An Iraq reporter, stranger in her own country
Last week, one of my colleagues asked if I would be
interested in going on a day trip with the U.S. military to
visit an oil refinery north of Baghdad.
In my four years working as an Iraqi reporter with Reuters
in Baghdad, I had never before been “embedded,” the process in
which journalists insert themselves into military units and
report on the war under the shield of the U.S. military.
I had seen my foreign colleagues don their flak jackets and
helmets and disappear for days or even weeks at a time,
reappearing looking exhausted, sunburned and filthy.
I agreed immediately, never imagining that what I expected
would be a pleasant afternoon jaunt would turn into a 28-hour
odyssey that was a strange experience for an Iraqi, suddenly
transported to what seemed to be a foreign country within Iraq.
In Baghdad I boarded a U.S. Black Hawk helicopter that took
me and several other journalists to a base near Tikrit in the
north. I was thrilled, imagining how I would tell my father, a
former Iraqi military pilot, about my first helicopter flight.
But once we reached the base, we were informed that the
second leg of the trip to the Baiji refinery was cancelled due
to weather. We would be heading back to Baghdad, they said.
I was disappointed about not seeing Baiji, but it was a good
opportunity to wander around my first U.S. military base. I had
heard so much about the sprawling military cities within walls.
One of the first things I noticed was that, despite my
fluent English, I could barely understand the Americans soldiers
who were escorting us. They used military acronyms nonstop.
The hall where we ate wasn’t a “cafeteria”. It was a “DFAC”,
short for “dining facility”. Inside, I saw my first Halloween
decorations and ate wonderful caramel and strawberry ice cream.
The soldiers I met were friendly. One showed me pictures of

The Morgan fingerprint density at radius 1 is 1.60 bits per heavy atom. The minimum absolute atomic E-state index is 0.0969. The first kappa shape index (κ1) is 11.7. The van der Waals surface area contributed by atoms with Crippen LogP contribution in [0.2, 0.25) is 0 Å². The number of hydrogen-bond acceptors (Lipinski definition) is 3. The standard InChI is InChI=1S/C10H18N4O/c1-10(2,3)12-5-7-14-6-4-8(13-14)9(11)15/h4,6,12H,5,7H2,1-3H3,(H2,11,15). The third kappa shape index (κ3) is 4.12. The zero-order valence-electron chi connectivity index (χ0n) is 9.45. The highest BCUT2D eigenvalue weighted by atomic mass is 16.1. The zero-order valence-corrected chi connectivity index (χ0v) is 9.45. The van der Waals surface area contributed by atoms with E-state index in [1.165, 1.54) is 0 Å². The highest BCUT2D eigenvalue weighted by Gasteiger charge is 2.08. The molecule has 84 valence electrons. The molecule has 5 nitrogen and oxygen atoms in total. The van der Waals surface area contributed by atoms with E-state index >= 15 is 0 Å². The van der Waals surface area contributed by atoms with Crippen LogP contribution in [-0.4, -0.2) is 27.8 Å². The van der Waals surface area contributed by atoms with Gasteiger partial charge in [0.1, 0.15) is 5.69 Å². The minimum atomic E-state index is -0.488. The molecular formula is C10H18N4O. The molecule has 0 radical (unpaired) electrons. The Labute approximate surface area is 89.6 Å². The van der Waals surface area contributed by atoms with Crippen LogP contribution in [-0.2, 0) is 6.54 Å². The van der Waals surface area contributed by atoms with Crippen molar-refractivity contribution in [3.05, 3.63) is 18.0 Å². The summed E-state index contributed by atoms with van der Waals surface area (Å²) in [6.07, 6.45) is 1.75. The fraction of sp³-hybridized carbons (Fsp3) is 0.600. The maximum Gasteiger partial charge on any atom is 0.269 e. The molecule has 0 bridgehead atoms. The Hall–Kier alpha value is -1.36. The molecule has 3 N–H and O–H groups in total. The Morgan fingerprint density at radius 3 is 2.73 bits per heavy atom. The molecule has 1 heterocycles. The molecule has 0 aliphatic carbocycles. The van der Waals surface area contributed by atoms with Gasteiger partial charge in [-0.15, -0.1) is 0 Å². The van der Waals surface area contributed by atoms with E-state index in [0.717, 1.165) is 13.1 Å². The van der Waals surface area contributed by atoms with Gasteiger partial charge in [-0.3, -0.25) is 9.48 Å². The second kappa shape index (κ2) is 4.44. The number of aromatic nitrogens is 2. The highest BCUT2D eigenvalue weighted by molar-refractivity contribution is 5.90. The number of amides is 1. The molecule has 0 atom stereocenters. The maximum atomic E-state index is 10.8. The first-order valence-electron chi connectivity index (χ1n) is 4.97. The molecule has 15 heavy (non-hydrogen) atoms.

his wife. I imagined it must be hard to be so far from his
family. It was hard already for me to be away for just a day,
especially from my eight-year-old son at home with my parents.
As we waited for our flight in a cold tent, a Sylvester
Stallone movie flickering, I shivered in the autumn chill. I was
growing more worried about getting home that night.
Finally, a Chinook helicopter arrived. Trying not to remind
myself of the Chinook crash that killed seven U.S. soldiers a
few months ago, I climbed aboard. After around an hour’s flight,
I thought we had finally made it to Baghdad. But when we landed,
one of the pilots welcomed us back to the very same base: we had
been sent back to Tikrit because of bad weather.
It was around 9 p.m., and we shuffled back to the same cold
tent to wait for another flight. Around 1:30 a.m., I awoke from
a troubled doze feeling like a refugee. A soldier told us we
wouldn’t be able to return to Baghdad for at least 24 hours.
I was too tired to do anything but be trundled off to a cot
to sleep. The next morning, I woke in woeful need of a shower,
with no change of clothes, no toothbrush, no comb.
Enough of waiting for helicopters: I decided to return by
road. A Reuters reporter based in Samarra picked me up at the
base, and we drove toward Baghdad on a highway that would have
been perilous a year ago but which people said was now safe.
I donned a head scarf so I wouldn’t be noticed in the more
conservative rural areas. When we passed Samarra, I tried not to
think about a female journalist who was killed on the same
stretch of road in 2006.
We reached Baghdad and I hugged my son and mother tight. It
was wonderful to be home.
I won’t win journalism prizes for reporting on this embed,
but it was a learning experience. I was fascinated by the
extraordinary efficiency on the base, with U.S. soldiers working
like bees with their modern gear and funny acronyms.
I joked with colleagues that it was my first and last embed.
But the ice cream from the DFAC? It might just be worth another.